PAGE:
Hugo Keenan on New Zealand Test Series & Historic Victory
We catch up with Energia Ambassador, Hugo Keenan, about the New Zealand Test Series & their historic victory against the All-Blacks.
Auckland and it’s learnings
''The first game didn’t go as planned but we took a lot of confidence on how we played and how we challenged the All Blacks with our attack and style of play, and we got over the line 5 times yet none counting as tries. We knew if we fixed up a few things and got the bounce of the ball the next week it would be different. It was an unusual tour in the sense that we were prepping for a Māori game midweek and then a test game on the weekend, so our training was a bit disrupted and had low numbers some of the days.
That combined with jet lag and Covid cases meant that it had its challenges early on and it probably effected our performance in game one. After the first game we adopted a no excuses attitude and we accepted it was going to be tough. It was apart of touring, and we definitely took that mindset into the final two weeks, and it stood to us. We got a bit of down time in Auckland as it’s tough to get straight into training after the long trip over, so I hit up most coffee shops and was very impressed with the food over there. Although I think I’ve had my fill of lamb for the whole year at this stage. I was pleasantly surprised with how nice the city was and some of the suburbs, Ponceby in particular.''
''We took a lot of belief into the Dunedin game. We had a quick start in that game and we knew we were well able to take a stab of things and be the first team to win in that stadium and make our first bit of history! The best part of Dunedin (which isn't as glamorous as Auckland to say the least) was their stadium. A brilliant surface with a roof over the stadium which based on our experience of the weather it was essential.
It’s down the bottom of the South Island so it was considerably colder and wetter. It’s known as a student town and has strong connection with Edinburgh. We got to celebrate the win with a couple of beers post game which was nice.''
''The final test was in Wellington known as the windy city and it didn’t take long to fully believe it! The city is more artsy and alternative than the others. It was nice to get back to a bit more luxury than what we were treated to in Dunedin! Wellington was the most enjoyable week of the tour for me. What was huge for the group was the team beating the Māoris midweek. That group of players had trained so hard the first two weeks and their first game didn’t reflect what they were capable of. There was a lot of new combinations and inexperienced lads at international level so the improvement in those weeks was massive and showed in their performance. That final Māori game was viewed as important as any test game so there was a great pressure to prep the team for that and to win.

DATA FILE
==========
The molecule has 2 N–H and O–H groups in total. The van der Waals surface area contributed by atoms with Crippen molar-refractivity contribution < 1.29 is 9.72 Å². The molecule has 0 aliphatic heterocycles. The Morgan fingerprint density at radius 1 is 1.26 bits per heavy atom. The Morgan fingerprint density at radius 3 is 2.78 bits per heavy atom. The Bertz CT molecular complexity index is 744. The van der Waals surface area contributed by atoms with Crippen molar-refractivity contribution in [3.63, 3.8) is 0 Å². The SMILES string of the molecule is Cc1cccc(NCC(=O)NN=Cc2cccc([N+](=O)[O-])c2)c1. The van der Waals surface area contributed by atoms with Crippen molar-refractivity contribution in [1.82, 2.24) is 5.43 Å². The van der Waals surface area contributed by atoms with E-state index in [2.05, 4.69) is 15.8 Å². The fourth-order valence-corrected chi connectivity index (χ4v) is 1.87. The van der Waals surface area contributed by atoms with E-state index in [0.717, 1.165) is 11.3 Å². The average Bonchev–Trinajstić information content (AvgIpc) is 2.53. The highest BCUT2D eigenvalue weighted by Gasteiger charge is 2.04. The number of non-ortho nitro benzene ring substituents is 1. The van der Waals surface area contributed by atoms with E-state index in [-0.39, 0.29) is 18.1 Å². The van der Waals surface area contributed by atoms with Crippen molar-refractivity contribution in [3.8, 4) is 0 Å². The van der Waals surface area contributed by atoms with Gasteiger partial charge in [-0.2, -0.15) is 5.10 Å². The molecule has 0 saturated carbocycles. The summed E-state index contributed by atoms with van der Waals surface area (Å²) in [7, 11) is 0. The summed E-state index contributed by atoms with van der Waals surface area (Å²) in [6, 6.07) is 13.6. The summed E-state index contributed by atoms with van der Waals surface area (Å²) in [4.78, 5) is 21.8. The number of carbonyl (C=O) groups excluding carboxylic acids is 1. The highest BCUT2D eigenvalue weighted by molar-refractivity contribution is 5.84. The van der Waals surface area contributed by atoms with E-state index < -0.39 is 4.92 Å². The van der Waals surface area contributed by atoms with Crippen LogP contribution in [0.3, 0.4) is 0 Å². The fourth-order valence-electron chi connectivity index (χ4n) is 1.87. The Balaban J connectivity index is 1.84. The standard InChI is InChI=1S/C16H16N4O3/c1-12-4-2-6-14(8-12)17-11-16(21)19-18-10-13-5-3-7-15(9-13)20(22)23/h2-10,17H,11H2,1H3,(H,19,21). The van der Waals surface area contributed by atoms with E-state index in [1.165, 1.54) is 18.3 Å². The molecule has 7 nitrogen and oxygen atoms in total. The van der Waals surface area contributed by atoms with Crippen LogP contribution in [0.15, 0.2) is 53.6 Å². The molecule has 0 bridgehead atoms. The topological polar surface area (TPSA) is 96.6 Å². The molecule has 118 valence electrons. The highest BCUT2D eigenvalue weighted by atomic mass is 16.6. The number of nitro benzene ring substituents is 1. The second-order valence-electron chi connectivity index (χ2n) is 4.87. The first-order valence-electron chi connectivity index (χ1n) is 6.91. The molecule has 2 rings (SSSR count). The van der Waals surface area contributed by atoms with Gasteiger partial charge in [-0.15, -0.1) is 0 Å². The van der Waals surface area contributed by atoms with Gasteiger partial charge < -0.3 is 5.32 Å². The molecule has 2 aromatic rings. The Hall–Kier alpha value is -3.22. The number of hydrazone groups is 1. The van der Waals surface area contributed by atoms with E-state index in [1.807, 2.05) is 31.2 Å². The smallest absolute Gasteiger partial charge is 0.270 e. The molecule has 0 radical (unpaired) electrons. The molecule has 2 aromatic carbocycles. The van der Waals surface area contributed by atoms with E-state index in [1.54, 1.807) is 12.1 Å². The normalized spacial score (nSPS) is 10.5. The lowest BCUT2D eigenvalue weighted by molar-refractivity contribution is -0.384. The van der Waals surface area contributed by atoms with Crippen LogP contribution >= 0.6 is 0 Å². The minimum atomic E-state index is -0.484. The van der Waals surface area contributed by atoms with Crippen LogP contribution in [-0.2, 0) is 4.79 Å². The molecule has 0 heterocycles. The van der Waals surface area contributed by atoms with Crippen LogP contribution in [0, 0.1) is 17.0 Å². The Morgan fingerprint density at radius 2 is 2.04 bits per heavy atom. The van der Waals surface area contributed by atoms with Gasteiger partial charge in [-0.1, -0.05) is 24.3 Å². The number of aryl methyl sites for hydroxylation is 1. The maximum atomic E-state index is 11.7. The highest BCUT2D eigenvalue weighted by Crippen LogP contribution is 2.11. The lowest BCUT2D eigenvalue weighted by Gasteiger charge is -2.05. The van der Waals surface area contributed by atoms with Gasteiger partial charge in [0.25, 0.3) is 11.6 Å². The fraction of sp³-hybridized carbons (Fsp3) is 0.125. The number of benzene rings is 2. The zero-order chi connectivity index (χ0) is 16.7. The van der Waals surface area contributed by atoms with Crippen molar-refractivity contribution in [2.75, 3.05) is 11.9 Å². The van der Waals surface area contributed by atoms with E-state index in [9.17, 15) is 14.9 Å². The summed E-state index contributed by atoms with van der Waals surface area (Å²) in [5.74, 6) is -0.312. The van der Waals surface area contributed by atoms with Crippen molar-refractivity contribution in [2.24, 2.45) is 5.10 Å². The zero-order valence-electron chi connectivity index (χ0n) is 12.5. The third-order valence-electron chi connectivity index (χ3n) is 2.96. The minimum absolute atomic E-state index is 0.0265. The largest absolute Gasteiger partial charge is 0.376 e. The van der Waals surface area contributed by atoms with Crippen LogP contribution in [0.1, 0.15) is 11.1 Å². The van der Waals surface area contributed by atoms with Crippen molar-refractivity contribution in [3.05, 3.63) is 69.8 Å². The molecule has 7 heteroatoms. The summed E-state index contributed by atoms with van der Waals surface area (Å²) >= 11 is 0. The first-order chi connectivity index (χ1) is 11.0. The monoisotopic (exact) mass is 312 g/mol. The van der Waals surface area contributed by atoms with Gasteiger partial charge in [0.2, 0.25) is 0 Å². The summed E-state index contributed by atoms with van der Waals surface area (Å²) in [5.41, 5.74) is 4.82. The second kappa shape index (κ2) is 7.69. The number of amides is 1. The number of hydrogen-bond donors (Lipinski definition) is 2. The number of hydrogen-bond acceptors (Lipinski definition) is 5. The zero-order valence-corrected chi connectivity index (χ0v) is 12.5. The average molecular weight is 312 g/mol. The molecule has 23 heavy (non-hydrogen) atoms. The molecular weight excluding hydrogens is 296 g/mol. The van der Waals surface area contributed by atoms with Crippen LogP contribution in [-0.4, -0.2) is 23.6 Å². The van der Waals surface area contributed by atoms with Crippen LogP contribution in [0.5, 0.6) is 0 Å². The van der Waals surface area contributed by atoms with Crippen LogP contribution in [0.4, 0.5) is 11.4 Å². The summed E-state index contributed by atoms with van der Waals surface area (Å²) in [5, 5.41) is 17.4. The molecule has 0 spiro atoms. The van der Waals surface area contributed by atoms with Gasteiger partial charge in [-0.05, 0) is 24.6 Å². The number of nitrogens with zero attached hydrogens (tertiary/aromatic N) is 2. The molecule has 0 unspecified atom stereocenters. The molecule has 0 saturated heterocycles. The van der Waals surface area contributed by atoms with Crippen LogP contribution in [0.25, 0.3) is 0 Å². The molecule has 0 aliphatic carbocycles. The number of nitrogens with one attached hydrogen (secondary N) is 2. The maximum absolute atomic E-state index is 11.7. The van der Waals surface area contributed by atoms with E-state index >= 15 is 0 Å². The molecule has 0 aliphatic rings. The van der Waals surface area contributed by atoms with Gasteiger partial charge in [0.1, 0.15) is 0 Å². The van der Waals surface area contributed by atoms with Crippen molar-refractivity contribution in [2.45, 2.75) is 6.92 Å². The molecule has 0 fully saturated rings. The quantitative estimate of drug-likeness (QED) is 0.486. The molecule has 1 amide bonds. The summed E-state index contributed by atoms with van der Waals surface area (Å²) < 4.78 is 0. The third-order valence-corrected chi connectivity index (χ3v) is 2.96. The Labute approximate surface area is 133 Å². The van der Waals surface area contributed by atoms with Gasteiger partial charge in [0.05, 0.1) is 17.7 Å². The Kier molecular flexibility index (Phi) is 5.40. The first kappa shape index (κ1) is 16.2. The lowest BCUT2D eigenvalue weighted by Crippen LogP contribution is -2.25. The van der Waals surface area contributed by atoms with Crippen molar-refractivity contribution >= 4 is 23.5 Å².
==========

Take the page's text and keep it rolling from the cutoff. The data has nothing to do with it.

We trained very little the last week it was more sharpening the body and mind for the last game of the season. The coaches knew the work had been done so trusted us to be on our A game which turned out to stand to us as the final test game was probably the hardest game of my rugby career. The Māori game gave us confidence going into it as the last time Ireland played in the Sky stadium was in 2012 and they lost by 60 points so a few of the older lads like Keith Earls, Peter O’Mahoney and Sexto had some negative memories walking back into the stadium. The Māori game put this to bed. I don’t think I need to say much about that game, the rest is history! We enjoyed a beer in the NZ changing room after the game and I was lucky enough to swap jerseys with my opposite number Jordi Barrett. One thing that struck me over the few weeks was the friendliness of the New Zealanders especially the Māoris. Like their team, they were very humble in defeat.
They would always be giving us the warmest of welcomes and were genuinely delighted we were over there and challenging and testing their team. They hadn’t had an international match on home soil since Covid, so they were delighted to host us and appreciated it more than ever considering the last few years and their strict boarder policies.''
''For me what made the trip extra special was I was lucky enough to have my parents over for all 3 games. It always helps after gutting losses and makes the wins extra special to share it with them. The biggest surprise for me being on my first tour and one of my highlights was the bus journeys. Naturally there’s a lot of travelling to different training centres and cities so Tadgh Furlong organised craic for the bus. One of the jokers of the squad, Gavin Coombes and the most ruthless on the squad Caelan Doris were appointed as the MCs. The lads were then voted into jobs and committees and made present to their area on the microphone at the top of the bus. There were several sections including “Words of wisdom from the over 30s”, thought of the day, joke of the day and my favourite Finlay Bealhams diary entries.
I was on tourist info with Mike Lowry, informing everyone on all things to do/see/avoid and activities as well giving historical info on the cities we were going to. It was all very light-hearted stuff and ended up mostly having a laugh with players on the squad.
What a tour it was and one that I’ll remember for the rest of my life. Made friends for life and were now in a great position heading into the World Cup year. We know teams will now have a target on our back but makes for an exciting year to come and puts pressure on us to keep our form up!''